, which justified his excitement. He his voice. skimmed lightly along the quiet country “Oh ay, it belongs to him; that makes road, saying to himself that he thought be but sma' difference. Ye're no bound to remembered the few clusters of houses be a fine fellow,” said the roadside phi. that were visible here and there, one of losopher, with great calmness, 6 because them only big enough to be called a vil. ye're the laird of a bit sma' country lage, where there was “a merchant's " place shop, repository of every kind of ware, “Is it such a small place?" cried the and a blacksmith's smithý. Two or three poor young prince incognito, appalled by

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this revelation. He felt almost childishly | clared with so much certainty to be. It annoyed and mortified. His companion pleased him at least to find that they had eyed him with a cool, half-satirical gaze. character enough to have traditionary pol.

You're maybe a friend of the young tics at all. man? Na, I'm saying nae ill of the place “ You must excuse me as a stranger," nor of him. Dalrulzian's a fine little he said, “if I don't quite know what side property, and a' in good order, thanks to you regard as the

right side.” auld Monypenny in Dunearn. Maybe His friend looked at him with a sarcasyou're from Dunearn ? It's a place that tic gaze - a look John felt which set him thinks muckle of itself; but nae doubt it down not only as devoid of ordinary intelwould seem but a poor bit town to you ligence, but of common feeling. coming from the south?”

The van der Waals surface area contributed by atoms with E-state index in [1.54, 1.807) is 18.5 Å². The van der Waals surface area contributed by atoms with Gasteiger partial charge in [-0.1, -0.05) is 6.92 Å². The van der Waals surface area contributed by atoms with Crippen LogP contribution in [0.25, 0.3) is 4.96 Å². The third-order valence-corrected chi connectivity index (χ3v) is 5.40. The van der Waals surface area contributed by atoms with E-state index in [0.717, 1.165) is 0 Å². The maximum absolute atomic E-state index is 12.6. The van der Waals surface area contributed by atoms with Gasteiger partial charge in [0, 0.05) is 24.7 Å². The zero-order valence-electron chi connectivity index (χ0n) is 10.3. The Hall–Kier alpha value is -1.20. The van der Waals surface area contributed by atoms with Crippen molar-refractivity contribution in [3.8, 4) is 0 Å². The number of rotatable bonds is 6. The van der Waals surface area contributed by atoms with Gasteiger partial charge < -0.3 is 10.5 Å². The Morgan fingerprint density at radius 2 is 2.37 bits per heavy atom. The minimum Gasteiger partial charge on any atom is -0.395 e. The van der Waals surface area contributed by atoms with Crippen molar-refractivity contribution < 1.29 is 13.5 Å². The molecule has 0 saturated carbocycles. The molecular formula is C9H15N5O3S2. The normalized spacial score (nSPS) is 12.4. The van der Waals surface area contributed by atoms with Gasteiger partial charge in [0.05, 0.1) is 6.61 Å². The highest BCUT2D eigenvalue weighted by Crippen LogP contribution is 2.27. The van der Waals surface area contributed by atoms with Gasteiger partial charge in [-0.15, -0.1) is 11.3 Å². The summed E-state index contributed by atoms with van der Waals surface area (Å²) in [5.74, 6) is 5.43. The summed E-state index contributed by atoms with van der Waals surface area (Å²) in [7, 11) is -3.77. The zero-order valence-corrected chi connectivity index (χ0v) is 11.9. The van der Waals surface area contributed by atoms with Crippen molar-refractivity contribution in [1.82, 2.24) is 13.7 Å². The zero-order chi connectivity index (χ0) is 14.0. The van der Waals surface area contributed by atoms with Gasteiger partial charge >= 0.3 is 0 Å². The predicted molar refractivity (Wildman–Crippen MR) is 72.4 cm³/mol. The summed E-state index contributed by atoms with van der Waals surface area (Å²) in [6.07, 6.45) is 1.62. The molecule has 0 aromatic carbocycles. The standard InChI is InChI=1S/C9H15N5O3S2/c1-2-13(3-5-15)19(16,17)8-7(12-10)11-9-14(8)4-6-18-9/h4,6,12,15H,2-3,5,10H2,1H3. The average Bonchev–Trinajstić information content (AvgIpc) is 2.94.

clear to see you are not of that way of “How do you know I come from the thinking,” he said. south?” said John.

As he uttered this contemptuous ver“Oh, I ken the cut of ye fine,” said the dict they came opposite to a gate, guarded

“I'm no easy deceived. And I by a pretty thatched cottage which did daur to say you could tell us something duty for a lodge. John felt his heart give about this new laird. There's different a jump, notwithstanding the abashed yet opinions about him. Some thinks him a aiused sensation with which he felt him. lad with brains, that could be put up for self put down. It was the gate of Dalthe county and spite the earl. I've no rulzian: be remembered it as if he had great objection mysel to the earl or his left it yesterday; A woman came to the opinions, but to tak’ another man's nomi- gate and looked out, shielding her eyes nee, if he was an angel out of heaven, is with her hand from the level afternoon little credit to an enlightened constituen. sun that shone into them. cy. So there's been twa-three words. seen anything of our young master, John You'll no know if he has ony turn for Tainson?” she said. “ I'm aye thinking politics, or if he's a clever lad, or

it's him every sound I hear." “You don't seem to mind what his pol- “There's the road," said the rural poliitics are,” said the unwary young man. tician, briefly addressing John; then he